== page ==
Slide 4 of 7
The relationships between land and water resources can be characterized by indicator numbers or coefficients, called here transform coefficients because they describe the way a land system transforms the quantity and quality of water as it flows through a landscape. Some examples include:
(1) A runoff coefficient, C, specifies the proportion of precipitation that becomes runoff. It can be applied to mean annual or monthly precipitation to determine the corresponding runoff or water yield of a watershed.
(2) The Soil Conservation Service Curve Number, CN, (0-100), is a function of land use and soil type that characterizes the amount of flood runoff occuring for a given storm precipitation.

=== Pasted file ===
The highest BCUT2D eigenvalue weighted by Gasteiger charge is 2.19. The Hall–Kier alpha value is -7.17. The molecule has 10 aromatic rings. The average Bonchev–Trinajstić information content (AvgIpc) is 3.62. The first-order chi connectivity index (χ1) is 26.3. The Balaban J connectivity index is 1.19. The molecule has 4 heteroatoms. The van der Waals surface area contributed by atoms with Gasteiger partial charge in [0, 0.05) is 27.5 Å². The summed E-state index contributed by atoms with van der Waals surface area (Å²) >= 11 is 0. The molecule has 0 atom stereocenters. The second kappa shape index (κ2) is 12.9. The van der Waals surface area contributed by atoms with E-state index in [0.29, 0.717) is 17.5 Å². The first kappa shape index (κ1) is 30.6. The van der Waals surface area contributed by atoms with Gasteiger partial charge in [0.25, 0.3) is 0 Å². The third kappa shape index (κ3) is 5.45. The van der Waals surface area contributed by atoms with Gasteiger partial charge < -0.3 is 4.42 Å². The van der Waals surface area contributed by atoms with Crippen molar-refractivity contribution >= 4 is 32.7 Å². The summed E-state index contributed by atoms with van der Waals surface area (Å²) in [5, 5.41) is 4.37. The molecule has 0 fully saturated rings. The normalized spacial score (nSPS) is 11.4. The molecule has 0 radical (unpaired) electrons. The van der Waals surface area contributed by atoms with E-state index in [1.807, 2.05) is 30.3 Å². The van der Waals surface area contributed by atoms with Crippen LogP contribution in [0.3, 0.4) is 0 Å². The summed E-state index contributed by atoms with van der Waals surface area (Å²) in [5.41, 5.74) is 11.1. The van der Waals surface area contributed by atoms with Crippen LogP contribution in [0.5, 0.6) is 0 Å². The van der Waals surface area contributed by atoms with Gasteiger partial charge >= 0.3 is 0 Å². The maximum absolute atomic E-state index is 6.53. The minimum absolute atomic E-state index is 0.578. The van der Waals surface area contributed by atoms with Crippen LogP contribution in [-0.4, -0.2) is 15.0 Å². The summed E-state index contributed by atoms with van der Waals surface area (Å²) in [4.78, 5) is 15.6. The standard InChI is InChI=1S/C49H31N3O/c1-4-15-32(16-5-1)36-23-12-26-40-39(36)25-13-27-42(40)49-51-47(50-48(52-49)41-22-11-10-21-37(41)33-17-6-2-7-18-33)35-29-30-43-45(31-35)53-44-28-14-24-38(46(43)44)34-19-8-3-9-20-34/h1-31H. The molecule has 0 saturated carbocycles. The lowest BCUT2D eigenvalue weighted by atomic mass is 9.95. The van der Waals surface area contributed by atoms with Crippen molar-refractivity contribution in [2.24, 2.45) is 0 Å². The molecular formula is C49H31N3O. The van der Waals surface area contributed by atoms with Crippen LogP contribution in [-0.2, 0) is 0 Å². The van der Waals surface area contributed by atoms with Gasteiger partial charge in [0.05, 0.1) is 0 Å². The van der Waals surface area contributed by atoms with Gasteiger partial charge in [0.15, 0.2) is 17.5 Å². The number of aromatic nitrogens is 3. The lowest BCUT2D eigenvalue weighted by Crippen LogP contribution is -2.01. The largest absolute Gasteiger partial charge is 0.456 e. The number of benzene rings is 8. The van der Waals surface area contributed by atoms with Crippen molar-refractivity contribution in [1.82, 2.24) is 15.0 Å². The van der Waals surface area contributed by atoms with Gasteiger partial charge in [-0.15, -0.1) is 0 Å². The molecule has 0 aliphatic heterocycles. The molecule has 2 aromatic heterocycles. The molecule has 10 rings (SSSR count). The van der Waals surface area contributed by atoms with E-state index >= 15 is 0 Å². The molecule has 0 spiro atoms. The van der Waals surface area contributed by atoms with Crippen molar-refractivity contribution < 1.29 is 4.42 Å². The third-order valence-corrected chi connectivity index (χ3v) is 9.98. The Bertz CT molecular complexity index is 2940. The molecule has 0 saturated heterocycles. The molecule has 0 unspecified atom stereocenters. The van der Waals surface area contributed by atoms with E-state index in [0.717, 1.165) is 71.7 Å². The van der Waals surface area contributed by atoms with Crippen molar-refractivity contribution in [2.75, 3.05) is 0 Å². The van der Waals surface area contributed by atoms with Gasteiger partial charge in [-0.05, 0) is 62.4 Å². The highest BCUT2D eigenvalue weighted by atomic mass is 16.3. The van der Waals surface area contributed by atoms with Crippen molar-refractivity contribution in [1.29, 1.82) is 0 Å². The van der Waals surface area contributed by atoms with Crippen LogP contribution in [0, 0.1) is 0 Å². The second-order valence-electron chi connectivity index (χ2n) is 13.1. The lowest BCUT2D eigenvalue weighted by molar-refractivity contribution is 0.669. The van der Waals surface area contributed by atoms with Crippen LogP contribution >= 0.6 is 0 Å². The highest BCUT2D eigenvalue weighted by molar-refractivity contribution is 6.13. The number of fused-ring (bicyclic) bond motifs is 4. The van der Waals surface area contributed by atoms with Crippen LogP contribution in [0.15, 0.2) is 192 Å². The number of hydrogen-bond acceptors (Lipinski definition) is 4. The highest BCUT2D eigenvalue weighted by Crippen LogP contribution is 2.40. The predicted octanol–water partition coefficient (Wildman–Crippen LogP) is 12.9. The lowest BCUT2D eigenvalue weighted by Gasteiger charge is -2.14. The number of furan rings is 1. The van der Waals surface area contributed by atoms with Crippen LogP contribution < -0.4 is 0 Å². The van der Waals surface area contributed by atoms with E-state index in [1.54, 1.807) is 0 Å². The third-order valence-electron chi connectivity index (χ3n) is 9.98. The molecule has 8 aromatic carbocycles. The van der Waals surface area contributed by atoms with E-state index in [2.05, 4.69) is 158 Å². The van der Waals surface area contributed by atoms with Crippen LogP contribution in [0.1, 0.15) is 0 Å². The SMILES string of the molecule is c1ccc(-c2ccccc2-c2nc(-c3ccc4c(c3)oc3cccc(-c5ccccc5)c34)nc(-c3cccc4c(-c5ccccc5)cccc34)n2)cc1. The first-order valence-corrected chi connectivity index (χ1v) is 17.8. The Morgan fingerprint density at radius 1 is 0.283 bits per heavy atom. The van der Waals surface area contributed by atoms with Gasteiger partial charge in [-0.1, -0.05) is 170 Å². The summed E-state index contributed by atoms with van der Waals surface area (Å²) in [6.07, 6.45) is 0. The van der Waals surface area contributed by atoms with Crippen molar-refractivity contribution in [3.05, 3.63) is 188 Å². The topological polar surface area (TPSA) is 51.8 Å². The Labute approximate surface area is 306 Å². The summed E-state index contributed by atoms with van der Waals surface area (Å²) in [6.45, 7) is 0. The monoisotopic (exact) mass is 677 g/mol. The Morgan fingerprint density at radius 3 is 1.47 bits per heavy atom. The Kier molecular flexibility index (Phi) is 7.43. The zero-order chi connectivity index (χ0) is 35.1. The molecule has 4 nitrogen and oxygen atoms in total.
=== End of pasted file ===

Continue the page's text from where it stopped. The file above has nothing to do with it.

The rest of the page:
(3) Effects of land management on groundwater can be described by the net recharge rate, which is the rate of natural recharge from the land surface to an aquifer, minus the pumping rate of groundwater from the aquifer.
(4) Water quality is characterized by the Expected Mean Concentration, (EMC), which is the ratio of pollution load to flow during a runoff period. Pollutant loads are found by taking the product of the EMC and the streamflow rate.
(5) The sediment yield of a watershed is measured by the Erosion Rate, or sediment load in a river divided by the upstream drainage area.